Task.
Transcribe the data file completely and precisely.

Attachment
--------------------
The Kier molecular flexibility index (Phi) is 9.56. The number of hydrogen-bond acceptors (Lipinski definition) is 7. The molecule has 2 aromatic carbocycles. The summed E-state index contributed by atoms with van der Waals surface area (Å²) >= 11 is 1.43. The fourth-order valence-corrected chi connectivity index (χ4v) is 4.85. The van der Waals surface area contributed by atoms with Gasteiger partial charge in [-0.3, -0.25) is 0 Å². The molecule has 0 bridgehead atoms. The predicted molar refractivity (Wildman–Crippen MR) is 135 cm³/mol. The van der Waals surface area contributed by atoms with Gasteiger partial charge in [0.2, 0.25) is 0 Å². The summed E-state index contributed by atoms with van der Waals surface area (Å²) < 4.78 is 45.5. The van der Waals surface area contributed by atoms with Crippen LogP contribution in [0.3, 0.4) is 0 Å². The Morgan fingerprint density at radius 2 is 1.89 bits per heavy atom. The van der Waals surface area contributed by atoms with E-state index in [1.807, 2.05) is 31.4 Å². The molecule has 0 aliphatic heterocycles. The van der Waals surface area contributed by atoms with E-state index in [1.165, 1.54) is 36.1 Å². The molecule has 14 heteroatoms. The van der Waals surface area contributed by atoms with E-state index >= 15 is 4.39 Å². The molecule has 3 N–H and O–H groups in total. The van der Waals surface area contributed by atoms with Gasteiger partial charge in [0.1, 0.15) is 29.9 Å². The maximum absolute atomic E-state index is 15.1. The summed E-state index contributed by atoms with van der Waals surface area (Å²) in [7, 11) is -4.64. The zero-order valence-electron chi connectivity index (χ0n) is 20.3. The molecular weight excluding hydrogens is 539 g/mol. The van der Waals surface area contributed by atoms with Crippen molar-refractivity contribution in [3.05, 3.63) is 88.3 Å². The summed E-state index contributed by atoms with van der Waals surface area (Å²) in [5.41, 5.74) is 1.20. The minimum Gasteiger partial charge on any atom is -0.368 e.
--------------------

The Kier molecular flexibility index (Phi) is 9.56. The number of hydrogen-bond acceptors (Lipinski definition) is 7. The molecule has 2 aromatic carbocycles. The summed E-state index contributed by atoms with van der Waals surface area (Å²) >= 11 is 1.43. The fourth-order valence-corrected chi connectivity index (χ4v) is 4.85. The van der Waals surface area contributed by atoms with Gasteiger partial charge in [-0.3, -0.25) is 0 Å². The molecule has 0 bridgehead atoms. The predicted molar refractivity (Wildman–Crippen MR) is 135 cm³/mol. The van der Waals surface area contributed by atoms with Gasteiger partial charge in [0.2, 0.25) is 0 Å². The summed E-state index contributed by atoms with van der Waals surface area (Å²) < 4.78 is 45.5. The van der Waals surface area contributed by atoms with Crippen LogP contribution in [0.3, 0.4) is 0 Å². The Morgan fingerprint density at radius 2 is 1.89 bits per heavy atom. The van der Waals surface area contributed by atoms with E-state index in [1.807, 2.05) is 31.4 Å². The molecule has 0 aliphatic heterocycles. The van der Waals surface area contributed by atoms with E-state index in [1.165, 1.54) is 36.1 Å². The molecule has 14 heteroatoms. The van der Waals surface area contributed by atoms with E-state index >= 15 is 4.39 Å². The molecule has 3 N–H and O–H groups in total. The van der Waals surface area contributed by atoms with Gasteiger partial charge in [0.1, 0.15) is 29.9 Å². The maximum absolute atomic E-state index is 15.1. The summed E-state index contributed by atoms with van der Waals surface area (Å²) in [7, 11) is -4.64. The zero-order valence-electron chi connectivity index (χ0n) is 20.3. The molecular weight excluding hydrogens is 539 g/mol. The van der Waals surface area contributed by atoms with Crippen molar-refractivity contribution in [3.05, 3.63) is 88.3 Å². The summed E-state index contributed by atoms with van der Waals surface area (Å²) in [5.41, 5.74) is 1.20. The minimum Gasteiger partial charge on any atom is -0.368 e.